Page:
‘I came to bring life,’ he moaned, ‘and have brought nothing but death.’
After a year and a half of cruelty he was finally released. A brief reunion with his precious wife ended with him having to wrench himself from her to assist in political negotiations. Weeks turned to months. Before he could return to his wife, she was dead. Months later, death tore from him his only remaining child, the baby he had battled so hard to save. After two more years of mental deterioration, still numb with guilt over being absent when his wife most needed him, he dug a grave and lingered by it for days on end, his mind churning with morbid thoughts. ‘God is to me the Great Unknown,’ he concluded. ‘I believe in him, but I find him not.’
The mighty Lord hauled him up. He became one of the most admired missionaries of all time.
Sadly, not everyone slogs through the tough ground-breaking years. David Flood’s solitary convert was just a child. When David’s wife died, discouragement won. Leaving his baby daughter, Aggie, with a missionary couple, young David left Africa – and the Lord. After the collapse of his second marriage he took in a mistress. Alcohol, poverty, illness and degradation tightened their deadly strangle-hold.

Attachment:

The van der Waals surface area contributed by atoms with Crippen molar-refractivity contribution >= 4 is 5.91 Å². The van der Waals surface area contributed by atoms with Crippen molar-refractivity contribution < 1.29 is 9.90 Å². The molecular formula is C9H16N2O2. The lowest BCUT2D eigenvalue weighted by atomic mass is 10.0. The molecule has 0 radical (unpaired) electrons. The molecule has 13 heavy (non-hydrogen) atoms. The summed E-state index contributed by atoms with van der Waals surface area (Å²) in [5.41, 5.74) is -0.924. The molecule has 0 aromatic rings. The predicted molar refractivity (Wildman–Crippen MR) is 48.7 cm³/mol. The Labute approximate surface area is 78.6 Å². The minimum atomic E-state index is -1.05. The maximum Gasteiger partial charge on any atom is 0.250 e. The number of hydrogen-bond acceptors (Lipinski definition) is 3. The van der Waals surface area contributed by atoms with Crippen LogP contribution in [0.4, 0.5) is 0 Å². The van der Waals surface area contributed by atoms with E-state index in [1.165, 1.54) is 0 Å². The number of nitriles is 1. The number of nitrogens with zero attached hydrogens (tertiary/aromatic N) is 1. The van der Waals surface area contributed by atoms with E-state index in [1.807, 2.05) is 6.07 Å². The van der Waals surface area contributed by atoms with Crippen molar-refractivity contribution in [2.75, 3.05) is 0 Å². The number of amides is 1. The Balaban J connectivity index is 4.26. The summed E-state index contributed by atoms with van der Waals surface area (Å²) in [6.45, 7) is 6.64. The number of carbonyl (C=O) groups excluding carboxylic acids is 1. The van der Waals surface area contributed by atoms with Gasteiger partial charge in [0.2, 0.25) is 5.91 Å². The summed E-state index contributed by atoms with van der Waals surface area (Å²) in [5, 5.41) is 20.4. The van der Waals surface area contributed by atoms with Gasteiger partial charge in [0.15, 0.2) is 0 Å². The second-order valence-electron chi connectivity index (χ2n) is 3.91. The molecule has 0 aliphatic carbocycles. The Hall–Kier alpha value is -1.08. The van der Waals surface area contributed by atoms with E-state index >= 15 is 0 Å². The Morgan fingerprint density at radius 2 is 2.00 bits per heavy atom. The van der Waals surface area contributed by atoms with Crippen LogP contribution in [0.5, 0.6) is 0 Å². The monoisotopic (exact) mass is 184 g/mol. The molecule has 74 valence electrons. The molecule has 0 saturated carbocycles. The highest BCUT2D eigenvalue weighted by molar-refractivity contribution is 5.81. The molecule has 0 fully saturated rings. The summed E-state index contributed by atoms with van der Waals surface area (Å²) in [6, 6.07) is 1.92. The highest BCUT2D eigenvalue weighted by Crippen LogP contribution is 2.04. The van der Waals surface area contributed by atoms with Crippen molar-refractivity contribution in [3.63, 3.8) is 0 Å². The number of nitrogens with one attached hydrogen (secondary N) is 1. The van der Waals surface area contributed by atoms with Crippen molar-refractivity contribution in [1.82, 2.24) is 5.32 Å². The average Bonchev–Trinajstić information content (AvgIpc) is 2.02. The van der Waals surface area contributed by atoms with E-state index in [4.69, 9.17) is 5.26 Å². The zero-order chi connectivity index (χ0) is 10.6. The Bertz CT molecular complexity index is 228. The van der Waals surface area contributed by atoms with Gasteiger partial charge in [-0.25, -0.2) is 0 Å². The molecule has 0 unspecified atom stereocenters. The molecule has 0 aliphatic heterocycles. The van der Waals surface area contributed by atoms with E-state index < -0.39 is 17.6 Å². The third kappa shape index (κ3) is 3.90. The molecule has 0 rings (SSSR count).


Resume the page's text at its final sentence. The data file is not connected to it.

As his abandoned daughter grew, married and served the Lord, she often thought of the father she had never known. He was 77 when Aggie finally stood at his grimy bedside, ignored the stench, and hugged him. Her love and Christ’s power brought David back to the One who had moved him to ‘waste’ his life in Africa. Aggie also brought startling news. That little convert he had left in Africa had built on the foundation David and his wife had laid and the entire tribe of 600 people had come to Christ.
It’s not only missionaries who are allowed to have lean years.
Immersed in gloom.
Confounded by a curse,
Scorned and spurned.
Haunted by despair,
Mocked by words of doom.
My eyes may fill with tears,
But not with dread or fear.
This grub, wings will sprout.
Founded on his Word;
Before him lay joy and honor, a long and fruitful life, double his past prosperity and the fathering of a superb new family. (Job 42:11-17; compare Job 1:2-3) Job had everything to live for.
Like vine branches, we are not continually laden with fruit. That would be unnatural. (Ecclesiastes 3:1) For a significant portion of its life, a grapevine is nothing but a dry, twisted stick; fruitless, useless for shade, worthless as timber; to all appearances fit only to be ripped from the ground and reduced to ashes. Yet those barren times are as vital in the life of the vine, as the seasons of fruit.
If spring could tip-toe past nature without stirring it from its winter slumber; if the sun could slip through the sky without dispelling the night; if rain could fall to the ground without bringing life to the desert – only then should you fear dry times, dark times, lean times. Though you feel as useless as a fur coat in a heat-wave, the time will come when your warmth is treasured. For everything there is a season.
We could stock a library with stories of spectacularly unsuccessful men and women who eventually sparked massive moves of God. Many closed their eyes in death without seeing the fruit their labors finally produced.